rebecca louise law suspends floral canopy in melbourne from 150,000 preserved blooms




inside melbourne’s eastland mall, london-based artist rebecca louise law has created a permanent, inverted landscape of more than 150,000 preserved flowers. suspended above the ‘beauty garden’ — a wellbeing space housing a range of related brands — ‘the canopy’ uses dehydrated blooms from the rose, hydrangea, protea, gypsophila, statice and rodanthe species as sculptural mediums. 

the installation is located inside melbourne’s eastland mall




in the realization of ‘the canopy’, law considered the local landscape for inspiration — all flowers have been sourced within australia, including seasonal blooms from the neighboring yarra valley region. 


spanning overhead shoppers in an extended arched configuration, patches of purple, yellow, green and white blooms are arranged. within this retail setting, the artist intends to reflect on the relationship between man and nature explaining that, ‘the intention for my works is for people to take a moment to be brought out of themselves and the canopy is no exception. there is an innate relationship between flora and beauty, so this was integral to inspiring the development of the canopy at eastland.’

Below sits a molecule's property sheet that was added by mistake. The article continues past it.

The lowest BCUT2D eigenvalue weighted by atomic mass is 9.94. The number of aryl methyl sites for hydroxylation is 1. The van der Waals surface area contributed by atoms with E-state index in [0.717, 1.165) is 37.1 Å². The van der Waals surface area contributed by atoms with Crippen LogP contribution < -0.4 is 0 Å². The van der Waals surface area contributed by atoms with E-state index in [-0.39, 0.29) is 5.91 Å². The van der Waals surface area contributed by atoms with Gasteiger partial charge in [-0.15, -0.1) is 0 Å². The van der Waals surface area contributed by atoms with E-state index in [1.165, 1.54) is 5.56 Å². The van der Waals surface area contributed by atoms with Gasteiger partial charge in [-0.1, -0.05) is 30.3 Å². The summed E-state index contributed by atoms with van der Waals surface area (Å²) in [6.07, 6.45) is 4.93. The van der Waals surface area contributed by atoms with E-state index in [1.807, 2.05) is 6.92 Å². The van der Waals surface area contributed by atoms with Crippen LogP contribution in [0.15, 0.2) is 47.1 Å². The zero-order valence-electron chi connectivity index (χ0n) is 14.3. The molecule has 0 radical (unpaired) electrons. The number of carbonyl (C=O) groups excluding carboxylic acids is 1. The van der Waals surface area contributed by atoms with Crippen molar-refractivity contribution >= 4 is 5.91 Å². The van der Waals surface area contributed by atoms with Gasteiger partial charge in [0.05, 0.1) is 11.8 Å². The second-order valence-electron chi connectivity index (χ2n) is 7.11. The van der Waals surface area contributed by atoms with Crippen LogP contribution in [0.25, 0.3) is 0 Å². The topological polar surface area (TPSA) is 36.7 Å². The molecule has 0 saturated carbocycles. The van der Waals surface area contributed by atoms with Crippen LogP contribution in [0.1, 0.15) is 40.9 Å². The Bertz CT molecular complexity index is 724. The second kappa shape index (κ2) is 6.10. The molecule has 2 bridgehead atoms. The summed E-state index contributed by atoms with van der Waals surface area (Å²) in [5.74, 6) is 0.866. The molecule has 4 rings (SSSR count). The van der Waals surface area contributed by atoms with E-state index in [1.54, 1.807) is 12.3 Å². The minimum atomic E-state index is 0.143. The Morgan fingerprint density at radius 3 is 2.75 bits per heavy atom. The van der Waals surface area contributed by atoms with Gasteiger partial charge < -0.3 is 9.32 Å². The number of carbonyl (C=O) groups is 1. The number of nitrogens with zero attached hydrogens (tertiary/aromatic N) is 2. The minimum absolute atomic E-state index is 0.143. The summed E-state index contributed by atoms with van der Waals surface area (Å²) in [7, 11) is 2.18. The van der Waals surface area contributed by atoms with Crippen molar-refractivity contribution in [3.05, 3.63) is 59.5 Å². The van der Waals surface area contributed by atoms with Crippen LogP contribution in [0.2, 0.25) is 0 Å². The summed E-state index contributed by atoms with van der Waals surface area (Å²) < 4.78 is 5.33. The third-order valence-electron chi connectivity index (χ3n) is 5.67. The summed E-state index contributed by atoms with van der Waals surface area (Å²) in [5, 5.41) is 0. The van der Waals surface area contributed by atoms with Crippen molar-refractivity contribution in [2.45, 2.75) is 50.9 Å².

the installation spans overhead shoppers in an arched configuration

patches of purple, yellow, green and white blooms are arranged

the artist intends to reflect on the relationship between man and nature

‘the canopy’ uses dehydrated blooms of roses, hydrangea, protea, gypsophila, statice and rodanthe

the permanent, inverted landscape is made of more than 150,000 preserved flowers

flowers were suspended upside down as they tried 

a team carefully installed the plants on the ceiling  

variously colored roses are hung upside down 

the plants dry in a workshop  

law used the local environment for inspiration



‘the canopy’
video courtesy of rebecca louise law